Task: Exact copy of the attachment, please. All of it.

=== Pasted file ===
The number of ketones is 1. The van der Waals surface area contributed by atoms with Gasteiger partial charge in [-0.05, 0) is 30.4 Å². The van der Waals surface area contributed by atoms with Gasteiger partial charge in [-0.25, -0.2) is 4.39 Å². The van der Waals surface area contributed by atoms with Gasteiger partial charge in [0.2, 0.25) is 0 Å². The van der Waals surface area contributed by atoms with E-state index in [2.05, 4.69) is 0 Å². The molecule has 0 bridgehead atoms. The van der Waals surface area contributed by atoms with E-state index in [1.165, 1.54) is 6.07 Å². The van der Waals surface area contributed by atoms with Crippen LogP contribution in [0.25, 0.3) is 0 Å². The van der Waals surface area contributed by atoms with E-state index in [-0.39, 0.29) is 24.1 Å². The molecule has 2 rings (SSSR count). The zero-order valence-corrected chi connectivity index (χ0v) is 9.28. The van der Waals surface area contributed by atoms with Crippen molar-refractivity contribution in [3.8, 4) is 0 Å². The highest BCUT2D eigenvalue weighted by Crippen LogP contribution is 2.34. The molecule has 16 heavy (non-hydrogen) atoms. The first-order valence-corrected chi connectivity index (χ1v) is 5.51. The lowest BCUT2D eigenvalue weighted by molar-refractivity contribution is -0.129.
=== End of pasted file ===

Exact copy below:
The number of ketones is 1. The van der Waals surface area contributed by atoms with Gasteiger partial charge in [-0.05, 0) is 30.4 Å². The van der Waals surface area contributed by atoms with Gasteiger partial charge in [-0.25, -0.2) is 4.39 Å². The van der Waals surface area contributed by atoms with Gasteiger partial charge in [0.2, 0.25) is 0 Å². The van der Waals surface area contributed by atoms with E-state index in [2.05, 4.69) is 0 Å². The molecule has 0 bridgehead atoms. The van der Waals surface area contributed by atoms with E-state index in [1.165, 1.54) is 6.07 Å². The van der Waals surface area contributed by atoms with Crippen LogP contribution in [0.25, 0.3) is 0 Å². The van der Waals surface area contributed by atoms with E-state index in [-0.39, 0.29) is 24.1 Å². The molecule has 2 rings (SSSR count). The zero-order valence-corrected chi connectivity index (χ0v) is 9.28. The van der Waals surface area contributed by atoms with Crippen molar-refractivity contribution in [3.8, 4) is 0 Å². The highest BCUT2D eigenvalue weighted by Crippen LogP contribution is 2.34. The molecule has 16 heavy (non-hydrogen) atoms. The first-order valence-corrected chi connectivity index (χ1v) is 5.51. The lowest BCUT2D eigenvalue weighted by molar-refractivity contribution is -0.129.